When I was in middle school, my way of rebelling my parents divorce and my father’s new girlfriend was to become a vegetarian and make everyone’s lives difficult, because I’m a badass like that. For ten years I subsisted on mostly cheese, yogurt, ice cream and variations of these. My favorite romantic memory of my husband is of a Valentine’s Day when I was in college and he was working night shift. We both came home super late on Tuesday’s and had dinner together, and when i came home that day, the Mechanic had gone to Coldstone early that morning and bought a gallon of my favorite mix to enjoy with homemade whipped cream and tons of sprinkles as dinner. (It’s romantic because he HATES sweets and we’re pretty sure he’s lactose intolerant..) I can be bribed to do almost anything with ice cream, and I have a habit of dipping entire bites of pasta into grated cheese.
So you can imagine that when Ryan was diagnosed with a Milk-Soy Protein Intolerance, I was pretty bummed. Two weeks into having a little baby, Ryan started getting super cranky. At this point, I figured that he was out of his super sleepy, quiet newborn phase, so I brushed it off. He was finally gaining weight, and as a first time mom with little-to-no baby experience, I was unsure that his screaming was anything other than normal.
But his poops never got yellow, and stayed bright green. He started spitting up literal handfuls of milk that I would catch in an effort to keep the mess in on spot. His screaming jaunts continued, and his diapers started to get stringy and mucus-y. It wasn’t until blood started that I Googled and came to a conclusion – this kid had an allergy.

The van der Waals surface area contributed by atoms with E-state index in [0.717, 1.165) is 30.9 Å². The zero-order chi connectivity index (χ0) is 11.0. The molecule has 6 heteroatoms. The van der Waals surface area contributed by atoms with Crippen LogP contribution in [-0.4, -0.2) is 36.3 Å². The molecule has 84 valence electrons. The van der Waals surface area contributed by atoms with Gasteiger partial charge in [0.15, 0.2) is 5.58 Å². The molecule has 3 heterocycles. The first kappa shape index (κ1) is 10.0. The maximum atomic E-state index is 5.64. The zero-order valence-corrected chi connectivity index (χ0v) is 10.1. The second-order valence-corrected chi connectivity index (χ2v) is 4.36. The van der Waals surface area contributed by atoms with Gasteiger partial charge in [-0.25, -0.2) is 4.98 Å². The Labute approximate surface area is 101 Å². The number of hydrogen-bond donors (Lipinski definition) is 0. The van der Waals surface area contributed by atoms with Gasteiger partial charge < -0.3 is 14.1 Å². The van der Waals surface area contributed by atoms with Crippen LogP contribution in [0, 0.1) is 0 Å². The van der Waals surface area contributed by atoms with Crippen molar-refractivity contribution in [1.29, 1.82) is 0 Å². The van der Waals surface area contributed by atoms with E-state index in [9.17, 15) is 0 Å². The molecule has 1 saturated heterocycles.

I started with just cutting out milk, and then quickly realized that soy was a problem too, so I cut that out too. Very quickly, he stopped screaming and spitting up, and by his 1 month appointment his diapers were clear. At that same appointment, the doctor confirmed my suspicion.
My choices were stop breastfeeding, which was going extremely well, and go on a milk/soy free formula, or keep breastfeeding and continue on a dairy and soy free diet. I chose to keep breastfeeding, which I am glad I did. (Though I miss ice cream and cheese and eating out with no complications!!) Knowing my child is getting the best I can give him is worth the inconvenience.
I asked Ryan’s pediatrician at his 4 month appointment when we can start trials – eating some soy or dairy and waiting it out. When you look online, you find everything from 3 months to 18 months. Our doctor told us 1 year. According to him, if we wait out the whole year, avoiding contact with soy and dairy, the chances that he has a long-lasting allergy are greatly reduced.
So that’s that! I’ve got at least 8 more months on this diet. I’ve definitely found some work arounds with this diet that I’m planning on sharing. If you have any tips or tricks, please leave them in the comments!
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